Rustlers Encounter Snow and Ice Along the Transept Trail

March 22, 2024

By Sara Stiffler

Storm clouds move in from the east encroaching on the white fluffy clouds above the snow-capped mountains north of Sedona.

It was yet another cold winter morning in early February when the Rustlers hiking group gathered for a hike in the VOC. The forecast snow seemed unlikely as the blue sky was clear with a smattering of white fluffy clouds. There was no threat of the inclement weather previously predicted. Many of us commented that we hadn’t been sure the hike would happen – though now other than the cold temperature, there seemed no reason to cancel. In fact, another Westerners hiking group was gathering nearby for their hike around Cathedral Rock. Nothing seems to stop a determined Westerner.

We carpooled down to the Transept Trailhead parking lot of Verde Valley School Road. Ours were the first cars in the parking lot, but another car arrived soon after, scraping the bottom of their car along the raised red rocks in the parking lot. Trail leaders Jim and Sophia Sweeny led us across the road to the trailhead.

Most, but not all of the 750-elevation gain on the trail occurs with the first mile. As we climbed, we could see the white-capped mountains north of Sedona and to the south the snow-covered Mingus Mountains and the hillside town of Jerome. Seeing the white snow contrast against the red rocks of the mountains is definitely one of the treats of being in Sedona in the winter. Patches of snow lined the trail.

We soon found one of the downsides of hiking in the winter. As we traversed the shaded, west side of the trail, we began to see patches of ice on the smooth rock. Jim and Sophia were attentive to the trail conditions and offered guidance and a helping hand as we came upon other tricky spots. Soon, the trail moved out of the shade.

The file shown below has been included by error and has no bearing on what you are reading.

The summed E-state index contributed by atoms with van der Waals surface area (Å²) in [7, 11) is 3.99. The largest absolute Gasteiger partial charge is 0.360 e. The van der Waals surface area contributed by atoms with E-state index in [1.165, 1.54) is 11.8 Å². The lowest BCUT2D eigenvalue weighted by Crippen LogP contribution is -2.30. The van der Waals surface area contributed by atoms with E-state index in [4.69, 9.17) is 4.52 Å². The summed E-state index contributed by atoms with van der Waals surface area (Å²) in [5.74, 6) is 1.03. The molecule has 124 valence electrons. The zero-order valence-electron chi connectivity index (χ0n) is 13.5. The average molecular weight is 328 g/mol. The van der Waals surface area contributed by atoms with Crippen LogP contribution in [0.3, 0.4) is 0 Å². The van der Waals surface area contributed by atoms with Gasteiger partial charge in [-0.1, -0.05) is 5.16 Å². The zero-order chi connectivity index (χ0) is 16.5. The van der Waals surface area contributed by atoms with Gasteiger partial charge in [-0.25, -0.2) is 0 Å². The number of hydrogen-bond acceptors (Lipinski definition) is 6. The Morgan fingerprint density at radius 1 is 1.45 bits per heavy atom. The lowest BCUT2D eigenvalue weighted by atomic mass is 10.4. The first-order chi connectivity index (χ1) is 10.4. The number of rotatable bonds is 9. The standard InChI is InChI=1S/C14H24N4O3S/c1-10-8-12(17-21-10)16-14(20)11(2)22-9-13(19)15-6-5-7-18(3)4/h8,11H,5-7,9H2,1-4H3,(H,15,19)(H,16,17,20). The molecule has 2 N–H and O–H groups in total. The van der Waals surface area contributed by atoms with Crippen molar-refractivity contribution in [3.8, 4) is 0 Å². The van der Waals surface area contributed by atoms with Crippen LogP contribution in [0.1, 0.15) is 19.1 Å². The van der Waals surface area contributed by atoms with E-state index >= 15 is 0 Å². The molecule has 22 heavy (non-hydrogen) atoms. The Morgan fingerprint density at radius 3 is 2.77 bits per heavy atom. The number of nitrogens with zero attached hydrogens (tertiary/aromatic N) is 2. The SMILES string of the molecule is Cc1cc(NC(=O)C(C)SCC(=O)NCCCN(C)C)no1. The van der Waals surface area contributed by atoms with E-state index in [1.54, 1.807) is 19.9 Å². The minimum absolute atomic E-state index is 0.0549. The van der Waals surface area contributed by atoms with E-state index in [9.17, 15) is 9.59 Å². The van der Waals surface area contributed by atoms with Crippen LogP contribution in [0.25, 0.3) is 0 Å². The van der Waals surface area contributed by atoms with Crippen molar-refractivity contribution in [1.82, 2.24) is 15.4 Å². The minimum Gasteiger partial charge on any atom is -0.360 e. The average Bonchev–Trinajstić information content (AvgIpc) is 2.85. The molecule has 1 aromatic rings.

The trail opened up at this point and we walked along as the hillside to our right sloped high above us and to the left dropped downward. We walked the ledge and took in the expansive views of the Verde Valley School and flatlands between the mountains.

A few other hikers overtook us on the trail as we moved along, the trail rolling down and up as we approached the intersection with the Hiline Trail. Cathedral Rock was in clear view now. We took the final ascent to a flat overlook that offered stunning views to the north, west, and south. This was the perfect spot for an extended snack break.

We greeted a solo hiker who had reached the vista point from the Hiline trail starting at Yavapai Vista. He asked our advice on where to go next. He was planning on hiking all day. Knowing he needed a path that would lead him back to the parking lot, we suggested he continue on Hiline to the Baldwin and Templeton Trails.  He ascended with us as we reversed our trail and headed back down Hiline to the intersection with Transept. He waved goodbye as we parted ways.

While most of the elevation gains were achieved on the way up, the rolling grade of the trail reminded us that we were not done climbing – there were a few more hills along the way. Several of us had shed some of our clothing layers. Though it was likely still in the low 40s, we had warmed up in the sun. Most of the ice on the trail had melted by this point but we were still cautious of the wet slick rock. The patches of snow remained along the path, a reminder that winter was still all around us. We hoped that the recent rains and snow will produce beautiful wildflowers again this spring,

A while later, we looked to the east and the north and saw dark clouds overtaking the blue sky. Perhaps a storm was coming.  In the distance we could see the black veils of moisture. As we continued on light flakes of snow began to fall around us. We started to regret taking our layers off. Soon we saw snow falling around the Village of Oak Creek in the distance. A couple of hikers passed us heading up the trail. One guy was wearing shorts. I wondered how far he would get if the snow really started coming down. No judgement. The temperature had risen to 42 degrees. 

By then dark clouds hung over the snow-capped mountains to the south as well, providing an interesting contrast to the blue sky we had seen earlier. As we approached the parking lot once again, we were thankful that we had successfully completed the hike – one of our longer Rustlers hikes – and enjoyed the wonderful scenery of a Sedona winter. By the time we got back to our cars, the light snow around us had ended. A sweet coda for a winter hike and a simple reminder to be cautious when hiking in the winter, even when the sky is clear in the morning.

To learn more about the Sedona Westerners Hiking Club, visit our website at With over 40 hikes left in the hiking season, the membership fee of $30 is still a sound investment. Become a member of the Westerners today and join us for more fun events and hikes now through May 9, 2024.

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